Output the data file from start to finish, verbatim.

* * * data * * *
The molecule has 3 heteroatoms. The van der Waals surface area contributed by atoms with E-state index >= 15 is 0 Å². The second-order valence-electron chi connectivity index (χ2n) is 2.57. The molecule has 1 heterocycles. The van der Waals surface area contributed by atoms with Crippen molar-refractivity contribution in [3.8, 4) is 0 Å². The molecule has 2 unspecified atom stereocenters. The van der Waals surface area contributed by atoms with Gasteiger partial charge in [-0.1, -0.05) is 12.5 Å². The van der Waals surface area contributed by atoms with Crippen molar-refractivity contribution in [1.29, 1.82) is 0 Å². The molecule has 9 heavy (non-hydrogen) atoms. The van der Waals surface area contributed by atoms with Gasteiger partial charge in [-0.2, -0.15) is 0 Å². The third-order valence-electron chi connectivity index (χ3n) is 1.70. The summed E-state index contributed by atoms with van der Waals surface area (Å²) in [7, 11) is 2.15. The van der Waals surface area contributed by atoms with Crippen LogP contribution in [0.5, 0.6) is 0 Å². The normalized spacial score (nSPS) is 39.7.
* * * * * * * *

The molecule has 3 heteroatoms. The van der Waals surface area contributed by atoms with E-state index >= 15 is 0 Å². The second-order valence-electron chi connectivity index (χ2n) is 2.57. The molecule has 1 heterocycles. The van der Waals surface area contributed by atoms with Crippen molar-refractivity contribution in [3.8, 4) is 0 Å². The molecule has 2 unspecified atom stereocenters. The van der Waals surface area contributed by atoms with Gasteiger partial charge in [-0.1, -0.05) is 12.5 Å². The van der Waals surface area contributed by atoms with Crippen molar-refractivity contribution in [1.29, 1.82) is 0 Å². The molecule has 9 heavy (non-hydrogen) atoms. The van der Waals surface area contributed by atoms with Gasteiger partial charge in [-0.2, -0.15) is 0 Å². The third-order valence-electron chi connectivity index (χ3n) is 1.70. The summed E-state index contributed by atoms with van der Waals surface area (Å²) in [7, 11) is 2.15. The van der Waals surface area contributed by atoms with Crippen LogP contribution in [0.5, 0.6) is 0 Å². The normalized spacial score (nSPS) is 39.7.